Editorial Note

No United States record of this conversation has been found. The information set forth above regarding the meeting is derived from Pickersgill, pp. 322–323, which reproduces excerpts from Mackenzie King’s diary notes on the discussion. Mackenzie King’s account indicates that Hull felt that Roosevelt and Churchill had not understood his attitude on St. Pierre–Miquelon as expressed in the discussion the previous afternoon. Hull asked Mackenzie King what he thought should be done about the problem. Mackenzie King’s diary recorded the remainder of this discussion as follows:

“I said I thought something on the lines of what had been understood between the President, Mr. Churchill, and ourselves. He then said he thought he had better send for the French Minister, Henry-Haye, and propose to him an arrangement to have the wireless supervised by Canada and by perhaps someone associated with their [U.S.] Consul. He spoke about a Commission. I said to him I did not think ‘Commission’ was the right term; all that was needed were technical experts who would be protected in their duties. He said they had a Consul at St. Pierre; that they might attach an expert to the Consul. I said I thought it would be all to the good to have Americans and Canadians do the supervision of the wireless. He then said that perhaps later they could get another Governor. He was rather for reinstating the present Governor. I said to him at once I thought that would be impossible.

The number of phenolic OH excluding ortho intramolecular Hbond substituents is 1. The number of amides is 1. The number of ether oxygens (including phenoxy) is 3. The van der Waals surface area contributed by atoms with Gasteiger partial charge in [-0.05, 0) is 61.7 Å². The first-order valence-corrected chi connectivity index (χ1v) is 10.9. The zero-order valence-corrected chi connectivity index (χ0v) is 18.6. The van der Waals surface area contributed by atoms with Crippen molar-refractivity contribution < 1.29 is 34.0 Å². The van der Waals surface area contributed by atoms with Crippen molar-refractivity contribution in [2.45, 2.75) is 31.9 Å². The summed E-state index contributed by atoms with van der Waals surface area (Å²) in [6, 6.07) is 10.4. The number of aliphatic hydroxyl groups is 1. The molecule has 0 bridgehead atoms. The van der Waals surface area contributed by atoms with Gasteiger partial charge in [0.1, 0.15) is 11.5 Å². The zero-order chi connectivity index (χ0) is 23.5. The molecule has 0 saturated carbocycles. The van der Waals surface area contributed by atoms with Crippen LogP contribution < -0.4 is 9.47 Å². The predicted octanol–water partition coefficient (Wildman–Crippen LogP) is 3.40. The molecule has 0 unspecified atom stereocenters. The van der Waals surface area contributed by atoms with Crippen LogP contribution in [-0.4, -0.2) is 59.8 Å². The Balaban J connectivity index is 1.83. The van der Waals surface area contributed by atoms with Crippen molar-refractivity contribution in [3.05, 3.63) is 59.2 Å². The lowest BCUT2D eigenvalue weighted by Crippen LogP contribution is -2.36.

[Page 112]

“At that point, the press were waiting for a talk with him. He asked me if I would like to go with him. I said: ‘No,’ I would wait. When he came back, I said I had been thinking over the Governor part and felt the last state would be worse than the first, if he were allowed to remain. That he, Mr. Hull, must recall that 90 per cent of the vote had been for Free France, and that the Governor had said some word of defiance to the people when he went aboard Muselier’s ship; that if he returned as Governor, there would probably be civil strife between him and the people.… He asked me if I thought Mr. Churchill would back him up in having de Gaulle withdraw. I said that I was sure he would. He had made that quite clear yesterday, but that it would have to be accompanied by some action such as the removal of the Governor allowing the people to control affairs themselves. I was almost an hour with Mr. Hull.”